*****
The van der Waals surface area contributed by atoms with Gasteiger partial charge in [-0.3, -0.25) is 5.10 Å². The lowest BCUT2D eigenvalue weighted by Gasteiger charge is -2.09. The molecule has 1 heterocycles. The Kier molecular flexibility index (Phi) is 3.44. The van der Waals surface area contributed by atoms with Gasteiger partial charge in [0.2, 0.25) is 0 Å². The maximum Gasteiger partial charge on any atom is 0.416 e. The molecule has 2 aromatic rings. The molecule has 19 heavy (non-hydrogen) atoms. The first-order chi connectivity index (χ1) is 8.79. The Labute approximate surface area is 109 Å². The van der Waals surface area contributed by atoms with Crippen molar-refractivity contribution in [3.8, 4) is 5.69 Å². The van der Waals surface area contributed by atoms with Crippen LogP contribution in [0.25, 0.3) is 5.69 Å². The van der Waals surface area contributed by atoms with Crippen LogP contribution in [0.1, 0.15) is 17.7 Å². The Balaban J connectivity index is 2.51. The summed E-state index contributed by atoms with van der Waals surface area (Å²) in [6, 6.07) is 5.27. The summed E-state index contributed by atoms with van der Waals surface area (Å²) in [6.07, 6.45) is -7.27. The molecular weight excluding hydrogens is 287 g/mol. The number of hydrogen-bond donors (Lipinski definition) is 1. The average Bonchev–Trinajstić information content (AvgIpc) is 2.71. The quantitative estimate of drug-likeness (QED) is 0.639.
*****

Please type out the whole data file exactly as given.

The van der Waals surface area contributed by atoms with Gasteiger partial charge in [-0.3, -0.25) is 5.10 Å². The lowest BCUT2D eigenvalue weighted by Gasteiger charge is -2.09. The molecule has 1 heterocycles. The Kier molecular flexibility index (Phi) is 3.44. The van der Waals surface area contributed by atoms with Gasteiger partial charge in [0.2, 0.25) is 0 Å². The maximum Gasteiger partial charge on any atom is 0.416 e. The molecule has 2 aromatic rings. The molecule has 19 heavy (non-hydrogen) atoms. The first-order chi connectivity index (χ1) is 8.79. The Labute approximate surface area is 109 Å². The van der Waals surface area contributed by atoms with Crippen molar-refractivity contribution in [3.8, 4) is 5.69 Å². The van der Waals surface area contributed by atoms with Crippen LogP contribution in [0.25, 0.3) is 5.69 Å². The van der Waals surface area contributed by atoms with Crippen LogP contribution in [0.1, 0.15) is 17.7 Å². The Balaban J connectivity index is 2.51. The summed E-state index contributed by atoms with van der Waals surface area (Å²) in [6, 6.07) is 5.27. The summed E-state index contributed by atoms with van der Waals surface area (Å²) in [6.07, 6.45) is -7.27. The molecular weight excluding hydrogens is 287 g/mol. The number of hydrogen-bond donors (Lipinski definition) is 1. The average Bonchev–Trinajstić information content (AvgIpc) is 2.71. The quantitative estimate of drug-likeness (QED) is 0.639.